The average citizen has plenty of opinions, and politicians are no different — the only difference being that the latter are in positions of power, and therefore have more of a chance to voice his or her point of view no matter how asinine. Today, our politician-of-choice is Kentucky Senator Rand Paul, who blamed "taxes" for Eric Garner's death at the hands — literally — of NYPD Officer Daniel Pantaleo who put him in a chokehold.
If you haven't been following the nation's latest heartbreaking injustice of yet another police officer being renounced of responsibility for killing a black man, Garner, a 43-year-old father of three was kept in a stranglehold, and then dragged to the ground as police officers piled on in an attempt to subdue him. His crime? The man behind the video and a friend of Garner's, Ramsey Orta, said that Garner was trying to break up a fight when cops who arrived at the scene accused him of selling untaxed cigarettes and tried to arrest him.
The Staten Island grand jury's Wednesday ruling acquitting Pantaleo of criminal charges sent a wave of fury throughout the nation, and Sen. Paul acknowledged on MSNBC's Hardball of how horrifying the video evidence was — but then went on lay partial blame on politicians for the high cigarette taxes in NYC:
Well you know I think it’s hard not to watch that video of him saying "I can’t breathe, I can’t breathe" and not be horrified by it. But I think there’s something bigger than the individual circumstances. Obviously, the individual circumstances are important. But I think it is also important to know that some politician put a tax of $5.85 on a pack of cigarettes so that driven cigarettes underground by making them so expensive. But then some politician also had to direct the police to say, "hey we want you arresting people for selling a loose cigarette." And for someone to die over breaking that law, there really is no excuse for it. But I do blame the politicians. We put our police in a difficult situation with bad laws.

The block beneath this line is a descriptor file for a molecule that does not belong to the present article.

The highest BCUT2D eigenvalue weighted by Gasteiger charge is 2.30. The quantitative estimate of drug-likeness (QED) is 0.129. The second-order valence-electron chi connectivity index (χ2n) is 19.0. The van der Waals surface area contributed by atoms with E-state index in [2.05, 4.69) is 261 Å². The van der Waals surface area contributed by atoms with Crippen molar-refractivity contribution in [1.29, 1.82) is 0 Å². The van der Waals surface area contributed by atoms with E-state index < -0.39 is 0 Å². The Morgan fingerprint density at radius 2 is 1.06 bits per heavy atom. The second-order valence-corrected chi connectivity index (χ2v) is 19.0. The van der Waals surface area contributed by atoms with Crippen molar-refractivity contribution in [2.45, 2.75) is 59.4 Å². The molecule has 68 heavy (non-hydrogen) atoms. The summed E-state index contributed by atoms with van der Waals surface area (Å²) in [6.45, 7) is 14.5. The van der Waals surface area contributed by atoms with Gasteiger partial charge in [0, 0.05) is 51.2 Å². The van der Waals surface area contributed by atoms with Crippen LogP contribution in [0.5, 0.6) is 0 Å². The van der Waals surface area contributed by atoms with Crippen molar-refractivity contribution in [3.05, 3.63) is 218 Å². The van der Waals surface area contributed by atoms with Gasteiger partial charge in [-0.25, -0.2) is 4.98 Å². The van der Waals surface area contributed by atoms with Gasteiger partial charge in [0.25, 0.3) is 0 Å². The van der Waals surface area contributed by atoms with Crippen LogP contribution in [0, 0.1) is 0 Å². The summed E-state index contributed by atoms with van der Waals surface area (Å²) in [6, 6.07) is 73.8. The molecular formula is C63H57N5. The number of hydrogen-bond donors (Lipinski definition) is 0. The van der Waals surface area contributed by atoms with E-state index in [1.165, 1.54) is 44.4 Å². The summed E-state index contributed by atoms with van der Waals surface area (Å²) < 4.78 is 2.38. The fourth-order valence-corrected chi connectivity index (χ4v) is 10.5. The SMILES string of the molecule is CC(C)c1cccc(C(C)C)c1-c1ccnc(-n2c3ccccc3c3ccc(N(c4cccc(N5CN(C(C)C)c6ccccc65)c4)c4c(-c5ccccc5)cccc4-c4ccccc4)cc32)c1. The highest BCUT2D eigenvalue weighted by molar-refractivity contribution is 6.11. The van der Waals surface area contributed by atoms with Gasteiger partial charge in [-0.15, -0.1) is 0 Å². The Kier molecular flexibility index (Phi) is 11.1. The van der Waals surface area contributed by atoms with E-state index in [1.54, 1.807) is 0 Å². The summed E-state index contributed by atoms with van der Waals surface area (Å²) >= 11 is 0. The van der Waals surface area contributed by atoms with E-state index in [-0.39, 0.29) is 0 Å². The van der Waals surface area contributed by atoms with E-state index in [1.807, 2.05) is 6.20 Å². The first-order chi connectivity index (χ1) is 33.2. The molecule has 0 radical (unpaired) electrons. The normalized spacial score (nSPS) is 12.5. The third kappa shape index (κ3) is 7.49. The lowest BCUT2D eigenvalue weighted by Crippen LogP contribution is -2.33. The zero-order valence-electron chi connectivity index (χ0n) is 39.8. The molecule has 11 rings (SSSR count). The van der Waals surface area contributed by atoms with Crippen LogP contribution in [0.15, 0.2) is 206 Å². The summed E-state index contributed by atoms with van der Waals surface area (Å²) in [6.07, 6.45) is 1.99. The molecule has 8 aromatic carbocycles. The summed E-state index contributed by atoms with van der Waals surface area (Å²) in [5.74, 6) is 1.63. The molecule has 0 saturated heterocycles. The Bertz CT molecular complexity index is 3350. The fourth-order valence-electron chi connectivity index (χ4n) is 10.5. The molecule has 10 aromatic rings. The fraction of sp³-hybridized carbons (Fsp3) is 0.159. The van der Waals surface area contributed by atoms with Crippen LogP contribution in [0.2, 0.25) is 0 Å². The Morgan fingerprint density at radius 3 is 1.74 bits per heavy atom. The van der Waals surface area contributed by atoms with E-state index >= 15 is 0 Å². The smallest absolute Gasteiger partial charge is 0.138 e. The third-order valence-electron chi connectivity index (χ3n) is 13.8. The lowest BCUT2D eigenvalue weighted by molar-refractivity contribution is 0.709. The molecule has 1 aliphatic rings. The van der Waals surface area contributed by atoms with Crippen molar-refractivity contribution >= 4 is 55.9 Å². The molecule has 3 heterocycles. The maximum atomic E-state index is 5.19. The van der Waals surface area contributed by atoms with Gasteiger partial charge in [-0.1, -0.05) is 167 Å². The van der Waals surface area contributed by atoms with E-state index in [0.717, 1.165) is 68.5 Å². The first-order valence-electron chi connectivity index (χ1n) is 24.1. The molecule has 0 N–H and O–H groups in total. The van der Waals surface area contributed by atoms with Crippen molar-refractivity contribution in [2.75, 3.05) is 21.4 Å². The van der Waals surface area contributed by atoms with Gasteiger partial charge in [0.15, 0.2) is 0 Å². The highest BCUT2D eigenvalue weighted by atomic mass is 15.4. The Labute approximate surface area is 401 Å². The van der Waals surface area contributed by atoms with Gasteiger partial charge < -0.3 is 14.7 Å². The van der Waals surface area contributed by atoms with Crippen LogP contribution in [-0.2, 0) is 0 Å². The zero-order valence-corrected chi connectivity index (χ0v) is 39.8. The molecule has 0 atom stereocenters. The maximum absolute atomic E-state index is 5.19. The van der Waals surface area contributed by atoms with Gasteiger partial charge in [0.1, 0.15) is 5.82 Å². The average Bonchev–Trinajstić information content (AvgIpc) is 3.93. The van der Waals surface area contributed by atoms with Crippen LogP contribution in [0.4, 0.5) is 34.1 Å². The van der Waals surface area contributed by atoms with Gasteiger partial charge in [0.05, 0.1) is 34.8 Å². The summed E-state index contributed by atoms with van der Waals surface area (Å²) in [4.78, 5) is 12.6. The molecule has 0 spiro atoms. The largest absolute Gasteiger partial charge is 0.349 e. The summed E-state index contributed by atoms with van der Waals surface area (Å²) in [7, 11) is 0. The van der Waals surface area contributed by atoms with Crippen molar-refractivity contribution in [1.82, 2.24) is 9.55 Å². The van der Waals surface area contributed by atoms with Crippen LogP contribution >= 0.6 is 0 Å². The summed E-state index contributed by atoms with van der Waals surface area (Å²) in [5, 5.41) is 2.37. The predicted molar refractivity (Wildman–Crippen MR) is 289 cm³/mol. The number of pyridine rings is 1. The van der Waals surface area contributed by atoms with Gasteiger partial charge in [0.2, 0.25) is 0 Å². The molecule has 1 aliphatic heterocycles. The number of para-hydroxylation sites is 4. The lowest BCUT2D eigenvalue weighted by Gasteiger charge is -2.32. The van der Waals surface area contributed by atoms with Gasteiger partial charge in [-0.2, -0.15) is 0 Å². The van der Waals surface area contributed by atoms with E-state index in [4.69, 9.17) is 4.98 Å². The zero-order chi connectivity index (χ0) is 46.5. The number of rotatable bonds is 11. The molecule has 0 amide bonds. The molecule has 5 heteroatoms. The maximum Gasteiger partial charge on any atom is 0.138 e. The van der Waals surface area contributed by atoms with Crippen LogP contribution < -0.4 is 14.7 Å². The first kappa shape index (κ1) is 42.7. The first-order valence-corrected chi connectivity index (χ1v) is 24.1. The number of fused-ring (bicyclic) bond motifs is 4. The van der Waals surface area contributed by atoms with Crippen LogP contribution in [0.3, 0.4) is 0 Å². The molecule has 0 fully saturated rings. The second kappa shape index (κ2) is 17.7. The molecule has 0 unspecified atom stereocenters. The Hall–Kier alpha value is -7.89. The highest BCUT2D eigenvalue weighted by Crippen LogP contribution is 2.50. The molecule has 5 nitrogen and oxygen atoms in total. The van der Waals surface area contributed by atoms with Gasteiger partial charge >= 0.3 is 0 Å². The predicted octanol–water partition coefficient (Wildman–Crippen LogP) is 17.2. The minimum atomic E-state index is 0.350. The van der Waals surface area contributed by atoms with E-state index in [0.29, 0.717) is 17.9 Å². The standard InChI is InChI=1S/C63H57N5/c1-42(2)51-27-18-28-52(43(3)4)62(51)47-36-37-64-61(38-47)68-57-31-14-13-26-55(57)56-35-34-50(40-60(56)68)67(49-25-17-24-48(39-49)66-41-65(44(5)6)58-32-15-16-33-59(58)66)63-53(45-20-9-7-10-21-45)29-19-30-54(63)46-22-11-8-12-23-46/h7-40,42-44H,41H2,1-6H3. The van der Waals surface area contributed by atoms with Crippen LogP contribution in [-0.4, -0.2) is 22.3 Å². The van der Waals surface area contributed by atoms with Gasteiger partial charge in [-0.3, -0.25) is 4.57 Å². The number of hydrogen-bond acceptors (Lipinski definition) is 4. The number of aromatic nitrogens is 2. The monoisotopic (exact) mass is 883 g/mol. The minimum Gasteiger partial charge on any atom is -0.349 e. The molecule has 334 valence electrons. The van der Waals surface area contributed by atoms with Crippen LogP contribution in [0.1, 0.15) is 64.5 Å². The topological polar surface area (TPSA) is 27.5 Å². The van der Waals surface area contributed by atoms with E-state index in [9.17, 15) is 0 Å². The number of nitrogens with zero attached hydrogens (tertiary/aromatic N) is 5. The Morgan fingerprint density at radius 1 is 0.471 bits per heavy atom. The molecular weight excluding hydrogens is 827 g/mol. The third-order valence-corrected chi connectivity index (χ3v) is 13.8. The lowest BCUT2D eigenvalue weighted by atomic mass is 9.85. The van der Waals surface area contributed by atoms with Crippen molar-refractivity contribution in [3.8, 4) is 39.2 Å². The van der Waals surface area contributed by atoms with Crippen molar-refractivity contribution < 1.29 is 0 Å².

While I am sure that a police officer's job is challenging and requires plenty of level-headedness to wade through murky laws — a label that doesn't seem to apply to cigarette taxes — the senator faulting taxes for Garner's death is like trying to fit a square peg in a round hole. Cigarette taxes and police brutality have nothing to do with one another; Garner did not die for selling cigarettes illegally.
As we have seen during a turbulent second-half of the year in which a slew of police brutality incidents have been widely covered by the media — besides Garner, Michael Brown and John Crawford III were among the most high profile of deaths whose killers weren't indicted — the issues at hand are police violence, a disparate representation in police forces of the communities they are supposed to protect, and a justice system that sorely requires fixing. Garner's case is especially infuriating, because as anyone who's watched the video of that painful incident can tell you, the officer was clearly, undoubtedly in the wrong for holding Garner in a chokehold that goes against NYPD policy — despite his many, many pleas for air.
Perhaps the libertarian lawmaker — who is a possible nominee for Republican presidential candidacy in 2016 — should take a closer look at the situation before pointing fingers at unrelated issues. It is true that police officers do face difficult situations sometimes, but that comes with being in a position of authority — if the police don't know how to handle that power, they shouldn't have it in the first place.
Images: MSNBC Hardball/Screenshot (2); Getty Images (2)